PostgreSQL is a great open source project for many reasons. One of the reasons I like it is because of the design of buffer blocks addressing. In this blog, I am going to explain a possible way to share a Primary’s buffer blocks with a Standby. If you want to know more about how buffer tag works, you can refer to my previous blog.
2. Primary and Standby
In Postgres, a Primary is an active database which accepts connections and performs read-write SQL operations; a Standby is a copy of the active database, and it also accepts connection but only for read-only SQL operations. Because the Standby needs to perform the ‘copy’ action in order to synchronize with Primary database, technically they are not exactly
equal if a SQL query is time sensitive. Then, the question is can we let a Standby to be equal to a Primary?
The answer is
probably!. I recently did some experimental tests to see if a Standby can access Primary’s buffer blocks in order to check the data which has not been replicated yet. The results is very positive.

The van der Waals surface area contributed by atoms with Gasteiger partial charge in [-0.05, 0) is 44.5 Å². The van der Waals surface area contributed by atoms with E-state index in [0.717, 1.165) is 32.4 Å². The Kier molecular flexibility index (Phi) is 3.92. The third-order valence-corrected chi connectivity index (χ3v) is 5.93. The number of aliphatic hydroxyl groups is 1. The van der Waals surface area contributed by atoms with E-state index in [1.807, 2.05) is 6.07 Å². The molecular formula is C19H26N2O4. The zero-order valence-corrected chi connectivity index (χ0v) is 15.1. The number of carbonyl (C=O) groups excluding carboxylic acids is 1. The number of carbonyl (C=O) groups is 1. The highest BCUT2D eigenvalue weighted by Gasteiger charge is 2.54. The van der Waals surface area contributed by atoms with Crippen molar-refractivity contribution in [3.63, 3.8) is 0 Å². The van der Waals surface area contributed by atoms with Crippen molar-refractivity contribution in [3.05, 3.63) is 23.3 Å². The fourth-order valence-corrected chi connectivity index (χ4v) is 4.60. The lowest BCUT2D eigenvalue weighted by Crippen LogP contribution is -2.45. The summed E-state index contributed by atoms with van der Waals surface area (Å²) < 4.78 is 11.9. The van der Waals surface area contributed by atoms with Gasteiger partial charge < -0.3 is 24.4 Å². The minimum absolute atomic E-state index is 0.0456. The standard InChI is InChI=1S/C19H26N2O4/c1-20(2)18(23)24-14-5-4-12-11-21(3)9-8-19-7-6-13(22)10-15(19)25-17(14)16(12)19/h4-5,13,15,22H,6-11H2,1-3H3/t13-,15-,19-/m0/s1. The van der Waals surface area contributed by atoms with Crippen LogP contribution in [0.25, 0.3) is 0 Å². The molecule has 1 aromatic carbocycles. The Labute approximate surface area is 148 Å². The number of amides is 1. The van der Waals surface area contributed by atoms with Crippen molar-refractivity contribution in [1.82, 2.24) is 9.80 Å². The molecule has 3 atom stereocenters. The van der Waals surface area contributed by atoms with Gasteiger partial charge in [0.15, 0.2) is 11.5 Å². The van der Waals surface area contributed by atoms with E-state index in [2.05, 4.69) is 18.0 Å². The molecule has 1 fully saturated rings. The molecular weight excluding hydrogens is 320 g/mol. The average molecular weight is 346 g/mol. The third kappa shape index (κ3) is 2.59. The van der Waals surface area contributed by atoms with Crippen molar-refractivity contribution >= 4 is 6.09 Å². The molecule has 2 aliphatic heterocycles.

3. How to share it
To achieve this experimental remote buffer blocks access, here are a few things I did:
On Primary side,
- start a simple dedicated TCP/IP server to listen for the buffer tag request from Standby
- check if the buffer block in memory for received buffer tag
- If found and dirty then sends the 8KB buffer block to Standby
- If not found then simply answer not found
On Standby side,
- add a simple TCP/IP client for buffer manager
- send buffer tag request to Primary when buffer manager needs to load a data block from disk
- add 8KB data block to shared buffer if received from Primary
- load data block from disk if buffer block not found on Primary
- skip buffer tag check to avoid use cashed data blocks
With these basic changes, a Standby can access Primary’s buffer blocks and get the same query results even the data has not been replicated yet (in my experimental test, I actually also skip the head redo on Standby and let Standby to access Primary’s base cluster, disable the storage write actives).
In this blog, I introduced a way to experiment the access of Primary’s buffer blocks, and hope this can be a topic for further study if someone want to learn PostgreSQL in deep.